• Issue

    Family Court Review: Volume 61, Issue 2

    April 2023


Free Access

Issue Information

  • Pages: 219-222
  • First Published: 06 April 2023


April 2023

  • Pages: 223-224
  • First Published: 08 March 2023


Why abolition

  • Pages: 229-241
  • First Published: 23 March 2023
Key points for the family court community

  • The child welfare system cannot be reformed because it is designed to oppress the most marginalized communities in the nation and is built on an ideological foundation that was set centuries ago to support white supremacy and settler colonialism.
  • The trauma that children experience from being torn from their parents, siblings, and friends is compounded by conditions in foster care that continue to disrupt every aspect of their lives.
  • Far from abandoning children, abolitionists aim to build ways of supporting families that will keep children safer than family policing does.
  • Entangling social services with child protective services thwarts the potential for service-providing professionals and facilities to be caring resources for families.
  • While it intrudes on too many families, failing to provide them true safety or support, the child welfare system also overlooks the damaging impact of poverty, racism, and patriarchal culture on even more children.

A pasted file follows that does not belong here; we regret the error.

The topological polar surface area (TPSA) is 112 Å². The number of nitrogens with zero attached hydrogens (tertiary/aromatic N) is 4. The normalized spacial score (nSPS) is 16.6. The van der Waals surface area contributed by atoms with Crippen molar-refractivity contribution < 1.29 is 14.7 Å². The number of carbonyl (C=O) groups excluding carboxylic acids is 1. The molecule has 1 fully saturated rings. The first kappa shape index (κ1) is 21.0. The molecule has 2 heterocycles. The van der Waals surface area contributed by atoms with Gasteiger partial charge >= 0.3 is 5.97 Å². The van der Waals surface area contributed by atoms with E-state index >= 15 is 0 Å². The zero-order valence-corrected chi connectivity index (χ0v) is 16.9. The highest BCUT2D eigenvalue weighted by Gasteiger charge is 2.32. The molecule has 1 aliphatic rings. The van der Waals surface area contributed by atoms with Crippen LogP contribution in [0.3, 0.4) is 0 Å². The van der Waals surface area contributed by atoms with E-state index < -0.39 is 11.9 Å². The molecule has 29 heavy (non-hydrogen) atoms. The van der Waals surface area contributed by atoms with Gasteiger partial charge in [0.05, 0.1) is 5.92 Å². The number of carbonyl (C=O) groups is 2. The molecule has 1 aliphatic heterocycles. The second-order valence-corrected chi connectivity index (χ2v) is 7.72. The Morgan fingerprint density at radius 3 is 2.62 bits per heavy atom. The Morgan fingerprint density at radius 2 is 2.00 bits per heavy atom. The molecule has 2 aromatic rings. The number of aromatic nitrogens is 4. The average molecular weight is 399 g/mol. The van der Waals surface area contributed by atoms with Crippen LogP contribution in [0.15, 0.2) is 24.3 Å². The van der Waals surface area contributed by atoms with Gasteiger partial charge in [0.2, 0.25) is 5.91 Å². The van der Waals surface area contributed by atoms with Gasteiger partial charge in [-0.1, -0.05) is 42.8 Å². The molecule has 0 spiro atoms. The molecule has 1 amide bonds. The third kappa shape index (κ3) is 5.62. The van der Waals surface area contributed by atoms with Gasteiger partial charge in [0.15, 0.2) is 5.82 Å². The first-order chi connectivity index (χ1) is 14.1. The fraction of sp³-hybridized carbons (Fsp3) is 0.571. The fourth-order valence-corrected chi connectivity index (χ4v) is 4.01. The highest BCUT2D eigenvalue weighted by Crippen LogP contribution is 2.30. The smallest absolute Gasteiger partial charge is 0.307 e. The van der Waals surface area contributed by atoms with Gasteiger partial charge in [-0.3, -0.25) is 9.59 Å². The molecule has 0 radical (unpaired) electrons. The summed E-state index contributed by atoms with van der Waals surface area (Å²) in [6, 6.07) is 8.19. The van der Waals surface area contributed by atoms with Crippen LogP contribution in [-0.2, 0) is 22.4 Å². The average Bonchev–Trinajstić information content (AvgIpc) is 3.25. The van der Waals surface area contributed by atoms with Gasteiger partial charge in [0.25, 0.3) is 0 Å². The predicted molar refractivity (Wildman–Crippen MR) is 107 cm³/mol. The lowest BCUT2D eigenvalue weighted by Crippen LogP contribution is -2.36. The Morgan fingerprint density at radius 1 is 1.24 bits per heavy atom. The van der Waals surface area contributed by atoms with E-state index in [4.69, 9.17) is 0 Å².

• Instead of implementing more reforms to fix the child welfare system, we need to implement a radical shift in the state's relationship to families—a complete end to family policing by dismantling the current child welfare system and purging its punitive logic.

“Sendwòm Gran Sè”: The older sister syndrome

  • Pages: 242-245
  • First Published: 27 March 2023
Key points for the family court community

  • Toxic parents can negatively affect children throughout their lifespan, and the children must heal themselves.
  • A contrast on how unfit mothers can be compared to the worldwide “nurturing” and “caring” mother narrative.
  • You can be traumatized from both generational trauma and the New York City foster care system.
  • Without the right support, traumatized children cannot thrive as young adults.
  • Parents do not deserve grace simply because they are parents. They deserve to educate themselves on how to be the best parents they can be this is a choice they made.

The ties that bind us: An empirical, clinical, and constitutional argument against terminating parental rights

  • Pages: 246-264
  • First Published: 23 March 2023
Key points for the family court community

  • Terminating a child's relationship with their parent can inflict significant harm on the entire family.
  • States vary on how often and how quickly they terminate parental rights.
  • Unnecessarily terminating a parent's rights can needlessly delay legal permanency for children can drain scarce systemic resources.